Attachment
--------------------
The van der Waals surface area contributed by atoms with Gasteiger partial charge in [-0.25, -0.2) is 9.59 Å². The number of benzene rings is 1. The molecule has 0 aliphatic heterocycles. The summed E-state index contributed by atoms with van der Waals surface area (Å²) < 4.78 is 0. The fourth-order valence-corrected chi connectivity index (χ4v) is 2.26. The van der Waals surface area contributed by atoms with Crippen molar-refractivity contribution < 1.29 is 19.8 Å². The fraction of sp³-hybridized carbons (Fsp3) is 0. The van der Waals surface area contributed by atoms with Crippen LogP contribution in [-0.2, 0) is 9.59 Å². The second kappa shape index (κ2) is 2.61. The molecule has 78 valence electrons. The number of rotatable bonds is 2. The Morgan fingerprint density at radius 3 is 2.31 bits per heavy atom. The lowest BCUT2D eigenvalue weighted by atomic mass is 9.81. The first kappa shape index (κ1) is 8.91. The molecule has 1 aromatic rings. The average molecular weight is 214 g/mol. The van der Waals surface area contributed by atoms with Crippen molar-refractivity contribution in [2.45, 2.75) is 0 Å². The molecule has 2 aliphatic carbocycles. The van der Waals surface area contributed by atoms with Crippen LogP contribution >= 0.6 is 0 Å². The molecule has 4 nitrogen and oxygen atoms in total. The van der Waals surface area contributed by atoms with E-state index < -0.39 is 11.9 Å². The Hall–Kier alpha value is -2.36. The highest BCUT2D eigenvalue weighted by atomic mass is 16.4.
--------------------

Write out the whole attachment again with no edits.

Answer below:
The van der Waals surface area contributed by atoms with Gasteiger partial charge in [-0.25, -0.2) is 9.59 Å². The number of benzene rings is 1. The molecule has 0 aliphatic heterocycles. The summed E-state index contributed by atoms with van der Waals surface area (Å²) < 4.78 is 0. The fourth-order valence-corrected chi connectivity index (χ4v) is 2.26. The van der Waals surface area contributed by atoms with Crippen molar-refractivity contribution < 1.29 is 19.8 Å². The fraction of sp³-hybridized carbons (Fsp3) is 0. The van der Waals surface area contributed by atoms with Crippen LogP contribution in [-0.2, 0) is 9.59 Å². The second kappa shape index (κ2) is 2.61. The molecule has 78 valence electrons. The number of rotatable bonds is 2. The Morgan fingerprint density at radius 3 is 2.31 bits per heavy atom. The lowest BCUT2D eigenvalue weighted by atomic mass is 9.81. The first kappa shape index (κ1) is 8.91. The molecule has 1 aromatic rings. The average molecular weight is 214 g/mol. The van der Waals surface area contributed by atoms with Crippen molar-refractivity contribution in [2.45, 2.75) is 0 Å². The molecule has 2 aliphatic carbocycles. The van der Waals surface area contributed by atoms with Crippen LogP contribution >= 0.6 is 0 Å². The molecule has 4 nitrogen and oxygen atoms in total. The van der Waals surface area contributed by atoms with E-state index < -0.39 is 11.9 Å². The Hall–Kier alpha value is -2.36. The highest BCUT2D eigenvalue weighted by atomic mass is 16.4.